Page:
Housing and infrastructure improvements are top of mind for the three candidates for Atherton City Council this fall.
Mayor Rick DeGolia and Vice Mayor Bill Widmer, along with newcomer Stacy Miles Holland, have announced their candidacies.
Bob Polito, who is serving out the rest of former Vice Mayor Mike Lempres' term that ends in November, said when he was appointed that he does not intend to run this fall and has not pulled papers to file for candidacy. Miles Holland previously sought to fill Lempres' seat.
DeGolia, a lawyer, first joined the council in 2013 and has since served as mayor in 2021 and 2022. His entry into civic life began the same year when he served as vice chair of the Civic Center Advisory Committee.
He said he thinks the most important role of a council member is to represent voters. This has particularly come into play when approaching planning for the state's 2023-31 mandated housing element update. The town must plan for the development of 348 new housing units, which is a large jump from its designation of 93 units during the previous eight-year cycle.
He said he wants to Atherton to contribute to affordable housing in this area, especially for school staffers who travel long distances to work.
"People (in Atherton) want to be informed; they generally don't want to be involved," DeGolia said. "That dynamic has changed. It's being impacted by the potential changes that possible zoning changes would create."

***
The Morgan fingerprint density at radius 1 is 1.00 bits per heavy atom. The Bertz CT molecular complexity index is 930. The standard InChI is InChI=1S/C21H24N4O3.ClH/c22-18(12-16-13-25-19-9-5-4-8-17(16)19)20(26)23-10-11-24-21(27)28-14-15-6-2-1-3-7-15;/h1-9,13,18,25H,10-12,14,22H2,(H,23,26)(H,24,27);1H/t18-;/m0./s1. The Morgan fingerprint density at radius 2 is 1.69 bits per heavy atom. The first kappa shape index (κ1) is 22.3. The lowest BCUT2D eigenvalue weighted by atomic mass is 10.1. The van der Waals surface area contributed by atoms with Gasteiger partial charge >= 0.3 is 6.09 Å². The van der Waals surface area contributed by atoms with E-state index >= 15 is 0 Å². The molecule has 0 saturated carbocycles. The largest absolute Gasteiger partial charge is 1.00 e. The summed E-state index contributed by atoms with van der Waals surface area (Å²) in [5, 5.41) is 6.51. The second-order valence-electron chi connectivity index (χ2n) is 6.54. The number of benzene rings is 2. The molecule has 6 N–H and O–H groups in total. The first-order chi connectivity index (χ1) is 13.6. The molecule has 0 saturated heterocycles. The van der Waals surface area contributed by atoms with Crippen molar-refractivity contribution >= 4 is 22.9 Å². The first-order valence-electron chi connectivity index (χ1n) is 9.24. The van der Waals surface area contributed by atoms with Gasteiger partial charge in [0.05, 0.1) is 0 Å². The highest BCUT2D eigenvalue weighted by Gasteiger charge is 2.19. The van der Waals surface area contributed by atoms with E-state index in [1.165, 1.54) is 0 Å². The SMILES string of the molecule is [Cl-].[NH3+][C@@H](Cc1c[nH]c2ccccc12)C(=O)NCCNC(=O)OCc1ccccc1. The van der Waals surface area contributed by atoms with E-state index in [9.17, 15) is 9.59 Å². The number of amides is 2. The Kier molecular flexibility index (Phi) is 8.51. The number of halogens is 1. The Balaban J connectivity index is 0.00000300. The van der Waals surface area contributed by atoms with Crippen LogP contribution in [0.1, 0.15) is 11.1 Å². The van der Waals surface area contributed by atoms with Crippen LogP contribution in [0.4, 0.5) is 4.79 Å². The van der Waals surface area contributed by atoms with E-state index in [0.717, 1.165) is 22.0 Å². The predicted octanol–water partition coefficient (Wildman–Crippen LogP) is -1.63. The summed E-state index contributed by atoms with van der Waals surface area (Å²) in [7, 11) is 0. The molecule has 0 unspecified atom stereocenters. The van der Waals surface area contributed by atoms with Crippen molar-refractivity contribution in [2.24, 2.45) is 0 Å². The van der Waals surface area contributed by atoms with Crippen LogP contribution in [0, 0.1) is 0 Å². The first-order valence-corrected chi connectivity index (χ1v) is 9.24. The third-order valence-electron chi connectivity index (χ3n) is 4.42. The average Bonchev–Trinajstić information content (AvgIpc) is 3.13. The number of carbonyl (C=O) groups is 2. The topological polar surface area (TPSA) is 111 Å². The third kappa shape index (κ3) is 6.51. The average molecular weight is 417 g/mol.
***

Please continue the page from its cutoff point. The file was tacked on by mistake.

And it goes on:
The town decided to reverse course on a plan to allow for townhouses. About 85% of the 300 written comments the town received were in opposition to multifamily housing overlays.
"We really take those opinions seriously," he said. "Leadership by not just being responsive but by thinking strategically. This is a very complex problem. Exactly what the desired solution is by requiring municipalities to increase (their housing allocation) by 370% by this eight-year cycle versus the last is a big question. ... We're different than other communities; land is too expensive."
DeGolia said last week at a council meeting that he realized over the last month it's infeasible to build affordable townhouses in a place where land sells for $8 million per acre.
"Offering townhouses for $5 million a piece, that's not affordable," he said. "That's not going to help people who work in this area."